Coraki, New South Wales

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New South Wales
Coraki Hotel.jpg
The Coraki Hotel on Richmond Terrace, Coraki's main street
Coraki is located in New South Wales
Coordinates28°59′0″S 153°18′0″E / 28.98333°S 153.30000°E / -28.98333; 153.30000Coordinates: 28°59′0″S 153°18′0″E / 28.98333°S 153.30000°E / -28.98333; 153.30000
Population1,277 (2016 census)[1]
LGA(s)Richmond Valley Council
State electorate(s)Clarence
Federal Division(s)Page

Coraki is a small town that sits on the confluence of the Richmond and Wilson Rivers in northern New South Wales, Australia in Richmond Valley Shire. At the 2016 census, Coraki had a population of 1,277 people.[1] The name Coraki is derived from the Bundjalung word gurigay, meaning the meeting of the waters.[2]

Coraki is positioned centrally to the hub of the Summerland Way Casino (30 kilometres west), the regional city of Lismore (25 kilometres north) and the popular tourist beachside location of Evans Head (25 kilometres east). Like many other towns in the area, it is a hub for the local agricultural industries such as cattle, sugar cane and tea tree oil.

Coraki is the home of the annual Coraki Art Prize (formerly the Coraki Tea Tree Art Prize), an art competition and exhibition open to all artists and including painting, drawing, photography, sculpture and printmaking, held late October. Each year, a major fundraising event for the Art Prize, the Coraki Trivia Night is held July/August at the Coraki Golf Club and MC'd by Senator John Faulkner.

In 2010, the first Dylanfest celebrated the music, art and poetry of Bob Dylan in October at the Coraki Hotel.

Annually in November, the Tweed Water Skiing Club converges on the Richmond River to contest the 'Coraki Assault' race.

Coraki is a small village with many community facilities: Coraki Fire Station, Coraki Public School, St Joseph's Primary School, St Joseph's Church, Coraki Uniting Church, Coraki Anglican Church, Coraki Community Hall, the Rural Transaction Centre, Mid-Richmond Museum, Coraki Library, post office, Mid-Richmond Retirement Village, cemetery, hockey fields, tennis courts, skate park, boat ramp, and the Memorial Park with barbecue, playground and picnic facilities aligning the 'healing stones' riverside path. At the western boundary of Coraki township lies Box Ridge, an indigenous community.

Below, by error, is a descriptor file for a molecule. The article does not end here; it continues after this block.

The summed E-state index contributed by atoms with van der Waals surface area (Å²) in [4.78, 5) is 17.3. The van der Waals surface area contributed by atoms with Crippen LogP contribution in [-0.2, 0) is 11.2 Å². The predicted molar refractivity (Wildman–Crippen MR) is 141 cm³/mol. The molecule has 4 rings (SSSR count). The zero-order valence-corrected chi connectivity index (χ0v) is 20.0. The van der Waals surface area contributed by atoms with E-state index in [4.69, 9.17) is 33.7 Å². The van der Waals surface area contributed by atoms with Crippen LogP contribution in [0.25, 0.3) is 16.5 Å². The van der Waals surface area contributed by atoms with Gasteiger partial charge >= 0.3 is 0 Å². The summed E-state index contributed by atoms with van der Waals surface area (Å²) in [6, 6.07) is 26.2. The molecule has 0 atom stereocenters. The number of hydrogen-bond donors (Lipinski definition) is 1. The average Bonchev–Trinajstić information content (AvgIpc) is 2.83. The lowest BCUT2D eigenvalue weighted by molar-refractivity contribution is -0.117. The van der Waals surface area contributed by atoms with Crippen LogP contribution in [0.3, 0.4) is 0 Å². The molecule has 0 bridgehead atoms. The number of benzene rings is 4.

In addition, Coraki has a small and strong contingent of local businesses: the historic Coraki Hotel, Coraki Bowling Club, Coraki Golf Club, Coraki Bakery, Coraki Pharmacy, Coraki Newsagency and Laundrette, 5 Star Supermarket, Secondhand & Old Wares (antique store), Coraki Hairdressing, Coraki Top Shop, Catfish Cafe, Willy Warnes Canvas Creations and Coraki Rural and Hardware Supplies. The Coraki Hotel has a thriving Fishing Club that enjoys sponsorship from most of the local businesses in town.

The village was founded by William Yabsley in 1849 when Lismore was only a small cattle station and Casino had only one store and a hotel. Yabsley and his family obtained the lease to Brook Station and established the first permanent settlement. He built his shipyard just above The Junction, as it was first called. Many ships and river boats were launched there and Yabsley opened a store for provisions for the cedar cutters who came to the district. Transport at the time was almost entirely by water and Coraki was the busiest port on the Richmond River.


According to the 2016 Census of Population, there were 1,277 people in Coraki.

  • Aboriginal and Torres Strait Islander people made up 12.0% of the population.
  • 82.9% of people were born in Australia and 87.1% of people spoke only English at home
  • The most common responses for religion were Catholic 30.8%, No Religion 21.7% and Anglican 18.8%.[1]


  1. ^ a b c Australian Bureau of Statistics (27 June 2017). "Coraki (State Suburb)". 2016 Census QuickStats. Retrieved 26 November 2018. Edit this at WikidataCC-BY icon.svg Material was copied from this source, which is available under a Creative Commons Attribution 4.0 International License Archived 16 October 2017 at the Wayback Machine.
  2. ^ Sharpe, Margaret. "Bundjalung". Macquarie Aboriginal Words. Sydney: Macquarie Library. p. 21.

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